Kulture Keys: Reserved Seats
A lot of the travel in Peru gets done in buses, minivans or some weird car-contraption thing. Whether you are traveling within a city or perhaps in between two or three, you will probably use whats called a combi. I am not sure where the name came from, but I like to think that combi comes from ‘combine’ or ‘combination’. Like a whole ton of people (a combination) combined in one car. But then again, probably not because those are English words.
Nonetheless, what’s important to know about combis is that in 99% of them, the first bench seat is reserved for the elderly, pregnant women, or families. This is a Peruvian law and for the most part it gets followed. Sometimes there is a big sticker on the window notifying that its reserved. Other times, the reserved seats are a different color. But if you can’t read Spanish, are color blind, or new to Peru, you won’t know that this law exists.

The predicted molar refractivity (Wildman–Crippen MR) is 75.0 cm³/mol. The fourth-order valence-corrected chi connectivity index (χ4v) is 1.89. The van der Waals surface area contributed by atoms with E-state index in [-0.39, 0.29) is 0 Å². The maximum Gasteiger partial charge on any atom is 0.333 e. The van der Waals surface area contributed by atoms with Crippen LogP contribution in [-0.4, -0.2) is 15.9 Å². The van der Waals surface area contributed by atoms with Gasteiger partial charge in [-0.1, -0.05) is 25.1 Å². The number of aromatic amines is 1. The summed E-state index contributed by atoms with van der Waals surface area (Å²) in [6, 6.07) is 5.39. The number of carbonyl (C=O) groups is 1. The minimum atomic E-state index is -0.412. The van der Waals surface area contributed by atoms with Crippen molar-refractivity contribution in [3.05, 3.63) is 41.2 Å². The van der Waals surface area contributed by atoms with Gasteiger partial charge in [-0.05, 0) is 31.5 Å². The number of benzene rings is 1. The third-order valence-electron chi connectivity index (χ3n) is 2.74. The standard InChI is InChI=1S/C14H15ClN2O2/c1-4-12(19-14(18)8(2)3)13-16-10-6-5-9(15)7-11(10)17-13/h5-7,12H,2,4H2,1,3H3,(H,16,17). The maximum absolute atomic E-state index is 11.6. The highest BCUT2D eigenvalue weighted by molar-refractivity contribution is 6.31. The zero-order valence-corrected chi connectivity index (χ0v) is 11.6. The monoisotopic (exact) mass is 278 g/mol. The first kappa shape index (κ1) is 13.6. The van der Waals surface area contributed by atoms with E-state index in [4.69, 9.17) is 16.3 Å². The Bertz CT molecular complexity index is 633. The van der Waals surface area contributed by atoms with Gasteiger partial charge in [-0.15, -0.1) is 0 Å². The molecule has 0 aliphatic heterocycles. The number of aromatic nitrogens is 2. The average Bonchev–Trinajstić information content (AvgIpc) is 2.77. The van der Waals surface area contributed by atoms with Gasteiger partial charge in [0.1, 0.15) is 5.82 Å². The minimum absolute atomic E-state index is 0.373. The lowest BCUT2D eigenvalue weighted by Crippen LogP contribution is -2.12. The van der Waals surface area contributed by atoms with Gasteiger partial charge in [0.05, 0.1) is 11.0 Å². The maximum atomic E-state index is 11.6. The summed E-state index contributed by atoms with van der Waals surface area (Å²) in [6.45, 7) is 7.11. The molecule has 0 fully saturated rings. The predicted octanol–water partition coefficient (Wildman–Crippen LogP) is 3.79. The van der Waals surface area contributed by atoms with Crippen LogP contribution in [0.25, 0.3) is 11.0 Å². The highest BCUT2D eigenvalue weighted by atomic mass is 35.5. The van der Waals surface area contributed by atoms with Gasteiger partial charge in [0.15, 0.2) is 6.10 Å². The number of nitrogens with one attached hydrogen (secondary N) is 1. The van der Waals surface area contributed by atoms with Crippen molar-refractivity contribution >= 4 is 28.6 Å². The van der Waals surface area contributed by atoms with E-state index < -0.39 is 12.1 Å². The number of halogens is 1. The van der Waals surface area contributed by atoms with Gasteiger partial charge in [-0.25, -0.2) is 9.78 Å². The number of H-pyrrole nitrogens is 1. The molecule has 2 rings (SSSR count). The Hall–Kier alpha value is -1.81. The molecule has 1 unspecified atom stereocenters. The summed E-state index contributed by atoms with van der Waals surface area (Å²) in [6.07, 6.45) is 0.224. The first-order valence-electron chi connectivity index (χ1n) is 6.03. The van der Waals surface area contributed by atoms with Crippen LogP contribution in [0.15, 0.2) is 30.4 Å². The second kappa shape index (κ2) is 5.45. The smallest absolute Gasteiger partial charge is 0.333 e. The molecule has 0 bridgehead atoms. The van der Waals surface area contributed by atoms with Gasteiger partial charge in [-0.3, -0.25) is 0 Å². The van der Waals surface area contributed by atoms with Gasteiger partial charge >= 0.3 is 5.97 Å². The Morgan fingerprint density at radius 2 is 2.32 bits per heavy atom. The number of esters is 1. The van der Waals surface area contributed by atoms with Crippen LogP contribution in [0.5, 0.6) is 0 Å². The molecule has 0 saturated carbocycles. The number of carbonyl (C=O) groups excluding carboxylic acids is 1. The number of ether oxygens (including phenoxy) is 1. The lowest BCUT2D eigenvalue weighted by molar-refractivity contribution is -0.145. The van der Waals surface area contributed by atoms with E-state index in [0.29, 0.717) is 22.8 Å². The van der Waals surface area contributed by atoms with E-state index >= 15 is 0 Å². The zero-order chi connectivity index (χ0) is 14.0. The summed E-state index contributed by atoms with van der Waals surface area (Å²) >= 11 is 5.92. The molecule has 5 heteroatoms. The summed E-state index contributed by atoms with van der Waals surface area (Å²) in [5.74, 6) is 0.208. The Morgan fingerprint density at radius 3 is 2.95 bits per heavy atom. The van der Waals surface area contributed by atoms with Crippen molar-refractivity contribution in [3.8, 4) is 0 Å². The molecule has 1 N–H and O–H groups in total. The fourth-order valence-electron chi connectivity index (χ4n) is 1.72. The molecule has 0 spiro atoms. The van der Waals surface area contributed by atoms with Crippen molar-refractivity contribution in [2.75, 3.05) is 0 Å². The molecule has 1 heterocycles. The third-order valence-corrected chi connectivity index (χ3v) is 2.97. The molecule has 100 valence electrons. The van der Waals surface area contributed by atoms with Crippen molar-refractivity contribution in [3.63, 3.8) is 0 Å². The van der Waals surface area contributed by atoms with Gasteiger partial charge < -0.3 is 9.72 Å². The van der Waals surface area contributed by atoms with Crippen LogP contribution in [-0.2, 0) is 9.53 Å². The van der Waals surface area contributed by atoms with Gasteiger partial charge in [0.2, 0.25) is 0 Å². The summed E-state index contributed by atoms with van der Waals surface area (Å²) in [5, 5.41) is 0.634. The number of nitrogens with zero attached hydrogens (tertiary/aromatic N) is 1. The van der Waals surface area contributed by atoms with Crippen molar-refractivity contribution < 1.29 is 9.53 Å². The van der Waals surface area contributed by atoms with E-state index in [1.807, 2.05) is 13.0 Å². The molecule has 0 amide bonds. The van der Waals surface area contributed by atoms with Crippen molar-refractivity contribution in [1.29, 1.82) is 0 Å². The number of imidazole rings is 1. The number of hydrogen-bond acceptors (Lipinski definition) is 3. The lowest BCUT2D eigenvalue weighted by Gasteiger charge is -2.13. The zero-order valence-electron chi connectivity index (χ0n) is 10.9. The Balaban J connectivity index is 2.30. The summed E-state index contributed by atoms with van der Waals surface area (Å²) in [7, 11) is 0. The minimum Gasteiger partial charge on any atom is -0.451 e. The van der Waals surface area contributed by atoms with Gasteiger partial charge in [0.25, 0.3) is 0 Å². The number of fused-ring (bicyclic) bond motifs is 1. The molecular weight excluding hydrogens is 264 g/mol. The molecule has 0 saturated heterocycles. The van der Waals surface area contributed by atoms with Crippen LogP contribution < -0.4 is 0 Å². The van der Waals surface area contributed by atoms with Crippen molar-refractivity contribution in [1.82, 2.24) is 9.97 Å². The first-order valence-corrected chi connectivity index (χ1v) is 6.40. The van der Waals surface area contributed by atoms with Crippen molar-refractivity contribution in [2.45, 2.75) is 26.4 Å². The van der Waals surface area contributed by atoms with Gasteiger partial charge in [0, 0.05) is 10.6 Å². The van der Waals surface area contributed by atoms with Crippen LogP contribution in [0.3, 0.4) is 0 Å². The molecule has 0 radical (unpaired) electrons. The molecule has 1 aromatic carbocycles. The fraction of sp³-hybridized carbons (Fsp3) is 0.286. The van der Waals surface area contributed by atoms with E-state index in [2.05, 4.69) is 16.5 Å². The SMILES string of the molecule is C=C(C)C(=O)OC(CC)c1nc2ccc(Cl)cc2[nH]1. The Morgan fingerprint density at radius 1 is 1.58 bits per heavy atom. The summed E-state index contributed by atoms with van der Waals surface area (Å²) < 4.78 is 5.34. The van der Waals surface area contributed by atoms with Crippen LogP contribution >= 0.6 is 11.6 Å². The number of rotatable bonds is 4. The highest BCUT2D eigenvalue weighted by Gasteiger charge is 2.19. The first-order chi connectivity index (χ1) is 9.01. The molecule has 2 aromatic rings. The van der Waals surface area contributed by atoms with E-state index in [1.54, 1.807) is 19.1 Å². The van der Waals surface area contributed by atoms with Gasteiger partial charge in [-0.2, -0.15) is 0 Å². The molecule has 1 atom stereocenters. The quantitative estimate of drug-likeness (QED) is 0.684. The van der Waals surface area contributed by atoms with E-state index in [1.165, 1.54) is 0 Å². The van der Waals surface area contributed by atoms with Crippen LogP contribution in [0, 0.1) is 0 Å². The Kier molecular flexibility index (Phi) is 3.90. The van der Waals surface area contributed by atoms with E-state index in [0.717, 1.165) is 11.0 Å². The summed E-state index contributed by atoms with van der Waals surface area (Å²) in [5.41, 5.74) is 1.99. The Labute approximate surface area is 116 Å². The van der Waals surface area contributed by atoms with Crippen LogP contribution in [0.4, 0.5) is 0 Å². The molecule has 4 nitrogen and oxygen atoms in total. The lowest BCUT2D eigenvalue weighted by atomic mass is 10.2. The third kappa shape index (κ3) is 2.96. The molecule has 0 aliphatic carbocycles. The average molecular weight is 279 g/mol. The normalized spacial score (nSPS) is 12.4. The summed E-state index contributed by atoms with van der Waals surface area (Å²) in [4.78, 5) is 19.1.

You can sit in them if they are free, but if someone comes, a mom and baby for example, it’s expected that you give up your seat. And if you don’t do it fast enough, someone will probably call you out. Sometimes this isn’t a big deal because there is another free seat. But if the combi fills up when you’re on it, you’ll have to stand. So if there are seats available, and you think the combi will fill up (which is normally does), its crucial you take a non-reserved seat to start with so you don’t end up standing with your headed smashed against the ceiling and with your neck at a 90 degree angle.
Swaziland has 16-passenger vans called khumbis. I really wonder what the root word is.
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Very interesting! I might need to do some investigating. Thanks for reading.